An important aspect of any orthosis is the strapping used to attach the orthosis to the patient’s extremity.
Clinicians generally use hook-and-loop straps, often referred to by the trademarked name “Velcro”. These consist of two components: one featuring tiny hooks, the second featuring smaller loops. When the two are pressed together the hooks catch in the loops and the two pieces fasten or bind temporarily.
Did you know that the original hook-and-loop tape has its roots in nature? The idea came from a Swiss engineer named George de Mestral. After hiking with his dog, he noted the many burs of the burdock plant stuck to his clothes and to the dog’s fur. After this, Mestral tried to recreate this concept with materials. Although he started in 1941, it was not until 1951 that de Mestral was able to mechanize the exact weaving and cutting process, and create hook and loop strips of materials. He received a patent for this in 1955. In 1958, an American columnist, Sylvia Porter, called this creation a “zipperless zipper”. It was used by the aerospace industry to help astronauts get in and out of their bulky space suits. George de Mestral was inducted into the National Inventors Hall of Fame for his invention.
Today, there are many different types of strapping materials on the market, made from nylon and or polyester.
Most commonly, therapists attach the adhesive-backed hook directly to the orthosis and use the loop as strapping around the patient, as this part is softer and more comfortable.
Tips and tricks with hook-and-loop straps
1. Remove the coating of the thermoplastic material
When using coated thermoplastic materials for the orthosis, it is helpful to scrape off the non-stick coating before applying the adhesive backed hook or loop strapping.
Thermoplastic materials are sticky in nature, so when you remove the non-stick coating you can take full advantage of the adhesive properties of the thermoplastic.
2. Clean corners
Round the corners on the hook tape. It gives the orthosis a clean look and helps with the adherence to the orthosis. Sharp corners do not follow the curves of the orthosis very well, which could cause the tape to lift and come off.
3. Use dry heat for a sticky surface
Apply dry heat (heat gun) lightly to the surface of the orthosis and to the adhesive glue of the hook.
The fibres of the loop strapping can be adhered directly into thermoplastic material when the coating has been removed, and the surface heated with dry heat. Do not use the heater on the loop directly as it will burn.
4. Create a pulley
When the strap is wrapped through a slit opening, it lessens the force on the bond by acting as a pulley system (thus gaining a mechanical advantage), and further absorbing some of the force in friction around the tight bend.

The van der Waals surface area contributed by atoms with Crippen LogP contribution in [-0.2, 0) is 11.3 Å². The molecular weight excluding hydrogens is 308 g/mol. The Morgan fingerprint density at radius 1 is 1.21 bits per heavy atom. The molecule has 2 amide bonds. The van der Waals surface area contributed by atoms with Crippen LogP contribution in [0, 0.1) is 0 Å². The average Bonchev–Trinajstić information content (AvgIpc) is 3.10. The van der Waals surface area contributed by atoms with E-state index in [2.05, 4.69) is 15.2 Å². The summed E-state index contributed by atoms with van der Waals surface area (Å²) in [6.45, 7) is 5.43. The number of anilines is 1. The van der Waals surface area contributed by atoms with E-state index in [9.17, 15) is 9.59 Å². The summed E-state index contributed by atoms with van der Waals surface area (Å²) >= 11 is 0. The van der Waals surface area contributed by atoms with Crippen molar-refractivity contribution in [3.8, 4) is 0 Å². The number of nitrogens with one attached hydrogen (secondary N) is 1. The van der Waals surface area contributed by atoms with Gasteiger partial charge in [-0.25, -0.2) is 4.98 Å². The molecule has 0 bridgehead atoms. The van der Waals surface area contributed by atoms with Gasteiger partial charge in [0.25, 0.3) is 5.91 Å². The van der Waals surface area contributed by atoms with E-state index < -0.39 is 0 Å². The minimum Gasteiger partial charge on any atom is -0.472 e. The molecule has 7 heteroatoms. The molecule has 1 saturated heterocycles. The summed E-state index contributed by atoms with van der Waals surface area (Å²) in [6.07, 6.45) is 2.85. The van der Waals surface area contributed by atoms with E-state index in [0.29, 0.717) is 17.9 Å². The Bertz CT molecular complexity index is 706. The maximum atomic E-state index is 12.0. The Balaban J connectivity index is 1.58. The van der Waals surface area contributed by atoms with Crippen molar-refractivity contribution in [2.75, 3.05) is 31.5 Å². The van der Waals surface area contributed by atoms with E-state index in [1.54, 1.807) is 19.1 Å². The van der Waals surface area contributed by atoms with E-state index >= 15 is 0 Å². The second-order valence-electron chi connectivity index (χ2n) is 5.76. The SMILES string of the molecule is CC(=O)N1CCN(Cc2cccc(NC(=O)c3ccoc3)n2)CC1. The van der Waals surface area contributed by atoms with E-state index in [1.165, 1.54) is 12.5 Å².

We explain how to apply this technique in our instructional video for the basilar joint arthritis orthosis.
5. Add a strip of thermoplastic material for a stronger bond
Use thin strips of Orficast or other thermoplastic materials as binding around the edges of the hook or loop attached directly to the orthosis. The dry heater makes these very sticky.
6. Secure with a rivet
A small hole can be made in the loop strap before it is directly bonded to the orthosis. Fill in the hole with dry heated thermoplastic material to create a rivet which helps to secure the strap.
These tips will help ensure that your hook and loop strapping remain in place and the orthosis is snug and secure on your patient’s extremity.
Written by Debby Schwartz, OTD, OTR/L, CHT
Physical Rehabilitation Product and Educational Specialist at Orfit Industries America.
Debby is a certified hand therapist with over 36 years of clinical experience. She completed her Doctorate of Occupational Therapy at Rocky Mountain University of Health Professions in 2010. She has worked at Orfit Industries America as Product and Educational Specialist since 2007.
Debby is also an adjunct professor at the Occupational Therapy Department of Touro University, School of Health Sciences, and at the Occupational Therapy Department at Yeshiva University, Katz School of Science and Health in NYC. She has written many book chapters in the field of hand therapy and multiple articles for hand therapy journals, including the ASHT Times and the Journal of Hand Therapy. She has published a new textbook on orthotic fabrication together with Dr. Katherine Schofield, entitled “Orthotic Design and Fabrication for the Upper Extremity: A Practical Guide”.